Baltimore, MD—Allan C. Spradling, Director Emeritus of Carnegie’s Department of Embryology, has been awarded the 23rd March of Dimes and Richard B. Johnson, Jr., MD Prize in Developmental Biology as “an outstanding scientist who has profoundly advanced the science that underlies our understanding of prenatal development and pregnancy.”
Department director and Carnegie co-interim president Yixian Zheng remarked, “Allan is a legend in developmental biology. We are all delighted by this well- deserved recognition of Allan’s groundbreaking research.”
Spradling’s decades of scientific accomplishments cover a broad spectrum of advancements. Since the early 20th century, the fruit fly Drosophila melanogaster has been used as the model organism for understanding genetics. Spradling and colleagues have developed this fly into a model for linking classical genetics with specific physiological processes for understanding human biology.
In the 1980s, Spradling co-developed with Gerald Rubin the first successful method for inserting genes into the Drosophila genome. Spradling subsequently applied engineered DNA segments to induce mutations in Drosophila genes, which was a key step in understanding the genes’ functions and therefore the functions of corresponding genes in humans. This groundbreaking work helped establish Drosophila as one of the most useful model organisms for studying human genetics, development, and disease.
Spradling is more recently known for his work on stem cells in living tissues and the “niches” or specialized microenvironments in which stem cells grow and change. In 1990 Spradling’s group described the first stem cell niche using ovary tissue from Drosophila. He went on to define the molecular pathways that regulate stem cell behavior within their niches. His work on Drosophila stem cells and niches has helped guide mammalian stem cell research. More recently, Spradling’s group has concentrated on understanding how oocytes are made, a fundamental process that underlies embryonic development.
“In studying oocyte development using two quite distant organisms, Drosophila and mouse, I have repeatedly been amazed to discover new examples where corresponding steps in eggs production utilize closely related processes in both of them.” Spradling commented. “The more we study life the more we see evidence that all animals are closely related, implying that they descended from a common animal ancestor. Surely this is one of the most beautiful and still little-appreciated discoveries about our world that science has given us in recent years.”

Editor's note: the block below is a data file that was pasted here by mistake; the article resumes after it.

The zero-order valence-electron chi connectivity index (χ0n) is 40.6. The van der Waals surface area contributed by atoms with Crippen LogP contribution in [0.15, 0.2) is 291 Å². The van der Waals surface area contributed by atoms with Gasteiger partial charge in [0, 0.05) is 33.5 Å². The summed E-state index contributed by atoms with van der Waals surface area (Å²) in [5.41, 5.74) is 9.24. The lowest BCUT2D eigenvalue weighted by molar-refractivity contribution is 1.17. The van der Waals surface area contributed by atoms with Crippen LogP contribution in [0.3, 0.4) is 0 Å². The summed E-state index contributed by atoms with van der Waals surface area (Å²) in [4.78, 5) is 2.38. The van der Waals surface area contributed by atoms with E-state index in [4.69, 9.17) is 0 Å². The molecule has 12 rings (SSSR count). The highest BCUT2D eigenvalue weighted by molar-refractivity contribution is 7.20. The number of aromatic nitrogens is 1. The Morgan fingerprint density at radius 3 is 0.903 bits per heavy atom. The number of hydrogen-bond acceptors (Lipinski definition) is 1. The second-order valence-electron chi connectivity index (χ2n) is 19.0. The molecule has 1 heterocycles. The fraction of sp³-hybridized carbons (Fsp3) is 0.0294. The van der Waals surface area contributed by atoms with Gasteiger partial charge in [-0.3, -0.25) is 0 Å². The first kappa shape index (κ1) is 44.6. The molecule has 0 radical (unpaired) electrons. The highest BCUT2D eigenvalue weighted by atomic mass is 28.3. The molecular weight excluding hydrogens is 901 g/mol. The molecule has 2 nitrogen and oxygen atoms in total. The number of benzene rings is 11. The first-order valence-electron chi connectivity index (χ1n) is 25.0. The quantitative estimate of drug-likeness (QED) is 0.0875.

Spradling was born and raised in Kalamazoo, Michigan, and studied mathematics and physics at the University of Chicago before switching to biology. He earned his Ph.D. at the Massachusetts Institute of Technology in 1975. He was a postdoctoral fellow at Indiana University. Spradling joined Carnegie Institution’s Department of Embryology in 1980 and was the department director from 1994 to 2016.
Spradling has been awarded many prizes, appointments, and accolades for his work including the following: the Gruber Foundation Medal in Genetics, 2008; M.C. Chang Award (Reproductive Biology) 2007; President, Genetics Society of America, 2007, Treasurer, 1985; Honorary PhD, University of Chicago, 2006; E.F. Conklin Medal, Society for Developmental Biology, 2003; George W. Beadle Award, Genetics Society of America, 2003; Fellow, American Association for the Advancement of Science, 1992; Member, American Academy of Arts and Sciences, 1991; President, Society for Developmental Biology, 1990/1; Genetics Society of America Medal, 1989; Molecular Biology Award, National Academy of Sciences, 1985; AAAS Newcomb Cleveland Prize, 1983; Passano Foundation Young Scientist Award, 1982; and the Maryland Distinguished Young Scientist Award, 1982.
The March of Dimes Prize has been awarded annually since 1996 to honor investigators whose research has profoundly advanced the science that underlies the understanding of birth defects. The March of Dimes Foundation created the prize as a tribute to Dr. Jonas Salk shortly before his death in 1995. Dr. Salk received foundation support for his work on the polio vaccine.
Since 1996, the prize has been awarded 22 times. The prize includes a cash award of $150,000 and a silver medal cast by Tiffany’s in the design of the Roosevelt dime in recognition of their founding by President Franklin Delano Roosevelt in 1938 with a mission to conquer polio.
Spradling will receive the award today at the annual meeting of the Pediatric Academic Societies (PAS) in Toronto, Canada, where he will present a talk “Developmental pathways whose function and dysfunction underlie critical aspects of reproductive health and disease.”